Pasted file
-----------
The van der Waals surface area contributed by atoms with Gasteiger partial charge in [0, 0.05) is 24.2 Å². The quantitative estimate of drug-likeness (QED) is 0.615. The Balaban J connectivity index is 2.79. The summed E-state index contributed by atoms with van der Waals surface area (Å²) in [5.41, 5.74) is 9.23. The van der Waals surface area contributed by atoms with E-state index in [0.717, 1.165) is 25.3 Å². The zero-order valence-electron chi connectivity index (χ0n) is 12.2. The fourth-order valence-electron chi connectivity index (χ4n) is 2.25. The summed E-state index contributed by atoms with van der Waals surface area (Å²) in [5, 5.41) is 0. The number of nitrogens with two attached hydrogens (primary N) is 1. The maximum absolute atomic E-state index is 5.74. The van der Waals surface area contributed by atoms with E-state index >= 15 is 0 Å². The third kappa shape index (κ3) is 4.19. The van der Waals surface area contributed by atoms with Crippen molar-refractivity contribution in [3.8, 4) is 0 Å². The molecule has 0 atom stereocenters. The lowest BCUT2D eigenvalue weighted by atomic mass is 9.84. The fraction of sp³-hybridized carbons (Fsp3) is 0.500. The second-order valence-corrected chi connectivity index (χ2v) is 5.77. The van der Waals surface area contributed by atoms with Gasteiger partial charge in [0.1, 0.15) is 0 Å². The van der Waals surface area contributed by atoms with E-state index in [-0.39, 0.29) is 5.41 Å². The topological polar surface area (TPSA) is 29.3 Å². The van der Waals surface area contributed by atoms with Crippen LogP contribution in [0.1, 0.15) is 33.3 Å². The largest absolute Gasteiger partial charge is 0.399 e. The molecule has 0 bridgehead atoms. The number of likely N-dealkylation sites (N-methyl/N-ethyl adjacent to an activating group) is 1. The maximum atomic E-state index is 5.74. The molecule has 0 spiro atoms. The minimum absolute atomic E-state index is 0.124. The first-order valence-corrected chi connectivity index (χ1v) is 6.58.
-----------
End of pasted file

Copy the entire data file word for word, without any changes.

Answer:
The van der Waals surface area contributed by atoms with Gasteiger partial charge in [0, 0.05) is 24.2 Å². The quantitative estimate of drug-likeness (QED) is 0.615. The Balaban J connectivity index is 2.79. The summed E-state index contributed by atoms with van der Waals surface area (Å²) in [5.41, 5.74) is 9.23. The van der Waals surface area contributed by atoms with E-state index in [0.717, 1.165) is 25.3 Å². The zero-order valence-electron chi connectivity index (χ0n) is 12.2. The fourth-order valence-electron chi connectivity index (χ4n) is 2.25. The summed E-state index contributed by atoms with van der Waals surface area (Å²) in [5, 5.41) is 0. The number of nitrogens with two attached hydrogens (primary N) is 1. The maximum absolute atomic E-state index is 5.74. The van der Waals surface area contributed by atoms with E-state index >= 15 is 0 Å². The third kappa shape index (κ3) is 4.19. The van der Waals surface area contributed by atoms with Crippen molar-refractivity contribution in [3.8, 4) is 0 Å². The molecule has 0 atom stereocenters. The lowest BCUT2D eigenvalue weighted by atomic mass is 9.84. The fraction of sp³-hybridized carbons (Fsp3) is 0.500. The second-order valence-corrected chi connectivity index (χ2v) is 5.77. The van der Waals surface area contributed by atoms with Gasteiger partial charge in [0.1, 0.15) is 0 Å². The van der Waals surface area contributed by atoms with E-state index in [-0.39, 0.29) is 5.41 Å². The topological polar surface area (TPSA) is 29.3 Å². The van der Waals surface area contributed by atoms with Crippen LogP contribution in [0.1, 0.15) is 33.3 Å². The largest absolute Gasteiger partial charge is 0.399 e. The molecule has 0 bridgehead atoms. The number of likely N-dealkylation sites (N-methyl/N-ethyl adjacent to an activating group) is 1. The maximum atomic E-state index is 5.74. The molecule has 0 spiro atoms. The minimum absolute atomic E-state index is 0.124. The first-order valence-corrected chi connectivity index (χ1v) is 6.58.